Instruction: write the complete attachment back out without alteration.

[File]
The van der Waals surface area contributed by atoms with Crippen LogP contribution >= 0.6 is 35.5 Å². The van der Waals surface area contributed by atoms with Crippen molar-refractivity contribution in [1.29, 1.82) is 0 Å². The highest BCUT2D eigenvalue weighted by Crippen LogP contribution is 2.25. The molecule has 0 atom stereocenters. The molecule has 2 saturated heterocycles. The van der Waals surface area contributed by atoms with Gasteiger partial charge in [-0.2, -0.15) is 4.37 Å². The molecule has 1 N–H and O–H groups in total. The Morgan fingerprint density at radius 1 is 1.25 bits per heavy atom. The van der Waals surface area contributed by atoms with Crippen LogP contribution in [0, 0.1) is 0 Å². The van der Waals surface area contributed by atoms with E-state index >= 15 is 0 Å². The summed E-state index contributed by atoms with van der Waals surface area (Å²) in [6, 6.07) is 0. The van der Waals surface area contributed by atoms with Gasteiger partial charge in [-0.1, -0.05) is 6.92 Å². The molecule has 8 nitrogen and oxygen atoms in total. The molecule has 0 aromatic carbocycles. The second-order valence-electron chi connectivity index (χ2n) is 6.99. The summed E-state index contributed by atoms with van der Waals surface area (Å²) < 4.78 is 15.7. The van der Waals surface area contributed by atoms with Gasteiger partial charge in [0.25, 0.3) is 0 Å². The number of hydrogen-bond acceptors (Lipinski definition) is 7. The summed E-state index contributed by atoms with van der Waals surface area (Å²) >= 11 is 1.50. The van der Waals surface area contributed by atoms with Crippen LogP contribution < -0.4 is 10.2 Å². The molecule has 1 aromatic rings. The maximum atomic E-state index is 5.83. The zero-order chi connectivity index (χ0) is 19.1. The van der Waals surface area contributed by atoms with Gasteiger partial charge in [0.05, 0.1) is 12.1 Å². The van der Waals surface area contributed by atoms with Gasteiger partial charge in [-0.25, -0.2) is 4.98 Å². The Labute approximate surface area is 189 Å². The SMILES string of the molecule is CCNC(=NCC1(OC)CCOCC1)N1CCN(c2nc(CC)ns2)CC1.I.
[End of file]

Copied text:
The van der Waals surface area contributed by atoms with Crippen LogP contribution >= 0.6 is 35.5 Å². The van der Waals surface area contributed by atoms with Crippen molar-refractivity contribution in [1.29, 1.82) is 0 Å². The highest BCUT2D eigenvalue weighted by Crippen LogP contribution is 2.25. The molecule has 0 atom stereocenters. The molecule has 2 saturated heterocycles. The van der Waals surface area contributed by atoms with Gasteiger partial charge in [-0.2, -0.15) is 4.37 Å². The molecule has 1 N–H and O–H groups in total. The Morgan fingerprint density at radius 1 is 1.25 bits per heavy atom. The van der Waals surface area contributed by atoms with Crippen LogP contribution in [0, 0.1) is 0 Å². The van der Waals surface area contributed by atoms with E-state index >= 15 is 0 Å². The summed E-state index contributed by atoms with van der Waals surface area (Å²) in [6, 6.07) is 0. The van der Waals surface area contributed by atoms with Gasteiger partial charge in [-0.1, -0.05) is 6.92 Å². The molecule has 8 nitrogen and oxygen atoms in total. The molecule has 0 aromatic carbocycles. The second-order valence-electron chi connectivity index (χ2n) is 6.99. The summed E-state index contributed by atoms with van der Waals surface area (Å²) < 4.78 is 15.7. The van der Waals surface area contributed by atoms with Gasteiger partial charge in [0.25, 0.3) is 0 Å². The number of hydrogen-bond acceptors (Lipinski definition) is 7. The summed E-state index contributed by atoms with van der Waals surface area (Å²) >= 11 is 1.50. The van der Waals surface area contributed by atoms with Crippen LogP contribution < -0.4 is 10.2 Å². The molecule has 1 aromatic rings. The maximum atomic E-state index is 5.83. The zero-order chi connectivity index (χ0) is 19.1. The van der Waals surface area contributed by atoms with Gasteiger partial charge in [0.05, 0.1) is 12.1 Å². The van der Waals surface area contributed by atoms with Gasteiger partial charge in [-0.25, -0.2) is 4.98 Å². The Labute approximate surface area is 189 Å². The SMILES string of the molecule is CCNC(=NCC1(OC)CCOCC1)N1CCN(c2nc(CC)ns2)CC1.I.